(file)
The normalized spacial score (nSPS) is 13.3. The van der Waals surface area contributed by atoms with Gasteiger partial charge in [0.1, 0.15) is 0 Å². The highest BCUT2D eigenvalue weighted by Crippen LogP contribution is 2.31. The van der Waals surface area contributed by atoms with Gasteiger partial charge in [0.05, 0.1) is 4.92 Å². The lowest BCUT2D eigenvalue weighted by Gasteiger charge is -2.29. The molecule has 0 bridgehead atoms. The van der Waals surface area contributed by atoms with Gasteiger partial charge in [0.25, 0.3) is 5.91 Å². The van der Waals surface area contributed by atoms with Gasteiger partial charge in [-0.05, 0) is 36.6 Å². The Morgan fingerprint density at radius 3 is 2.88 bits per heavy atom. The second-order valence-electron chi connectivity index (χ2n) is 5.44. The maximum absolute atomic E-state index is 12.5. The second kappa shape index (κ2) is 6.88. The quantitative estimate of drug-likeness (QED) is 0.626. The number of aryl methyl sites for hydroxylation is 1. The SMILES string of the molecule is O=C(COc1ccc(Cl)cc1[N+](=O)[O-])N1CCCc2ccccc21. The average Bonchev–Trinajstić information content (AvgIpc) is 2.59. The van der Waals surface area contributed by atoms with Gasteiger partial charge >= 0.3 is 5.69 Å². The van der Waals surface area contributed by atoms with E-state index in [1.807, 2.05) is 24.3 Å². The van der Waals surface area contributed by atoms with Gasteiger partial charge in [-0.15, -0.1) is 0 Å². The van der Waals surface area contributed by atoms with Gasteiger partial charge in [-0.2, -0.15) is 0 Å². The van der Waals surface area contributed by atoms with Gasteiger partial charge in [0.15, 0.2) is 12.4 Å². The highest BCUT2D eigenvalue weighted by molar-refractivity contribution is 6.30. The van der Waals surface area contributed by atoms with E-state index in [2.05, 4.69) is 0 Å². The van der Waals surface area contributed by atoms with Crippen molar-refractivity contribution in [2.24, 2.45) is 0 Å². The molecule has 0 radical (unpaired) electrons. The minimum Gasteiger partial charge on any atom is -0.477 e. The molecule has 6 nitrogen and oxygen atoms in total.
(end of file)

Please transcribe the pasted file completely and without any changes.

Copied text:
The normalized spacial score (nSPS) is 13.3. The van der Waals surface area contributed by atoms with Gasteiger partial charge in [0.1, 0.15) is 0 Å². The highest BCUT2D eigenvalue weighted by Crippen LogP contribution is 2.31. The van der Waals surface area contributed by atoms with Gasteiger partial charge in [0.05, 0.1) is 4.92 Å². The lowest BCUT2D eigenvalue weighted by Gasteiger charge is -2.29. The molecule has 0 bridgehead atoms. The van der Waals surface area contributed by atoms with Gasteiger partial charge in [0.25, 0.3) is 5.91 Å². The van der Waals surface area contributed by atoms with Gasteiger partial charge in [-0.05, 0) is 36.6 Å². The Morgan fingerprint density at radius 3 is 2.88 bits per heavy atom. The second-order valence-electron chi connectivity index (χ2n) is 5.44. The maximum absolute atomic E-state index is 12.5. The second kappa shape index (κ2) is 6.88. The quantitative estimate of drug-likeness (QED) is 0.626. The number of aryl methyl sites for hydroxylation is 1. The SMILES string of the molecule is O=C(COc1ccc(Cl)cc1[N+](=O)[O-])N1CCCc2ccccc21. The average Bonchev–Trinajstić information content (AvgIpc) is 2.59. The van der Waals surface area contributed by atoms with Gasteiger partial charge >= 0.3 is 5.69 Å². The van der Waals surface area contributed by atoms with E-state index in [1.807, 2.05) is 24.3 Å². The van der Waals surface area contributed by atoms with Gasteiger partial charge in [-0.15, -0.1) is 0 Å². The van der Waals surface area contributed by atoms with Gasteiger partial charge in [-0.2, -0.15) is 0 Å². The van der Waals surface area contributed by atoms with Gasteiger partial charge in [0.15, 0.2) is 12.4 Å². The highest BCUT2D eigenvalue weighted by molar-refractivity contribution is 6.30. The van der Waals surface area contributed by atoms with E-state index in [2.05, 4.69) is 0 Å². The van der Waals surface area contributed by atoms with Crippen molar-refractivity contribution in [2.24, 2.45) is 0 Å². The molecule has 0 radical (unpaired) electrons. The minimum Gasteiger partial charge on any atom is -0.477 e. The molecule has 6 nitrogen and oxygen atoms in total.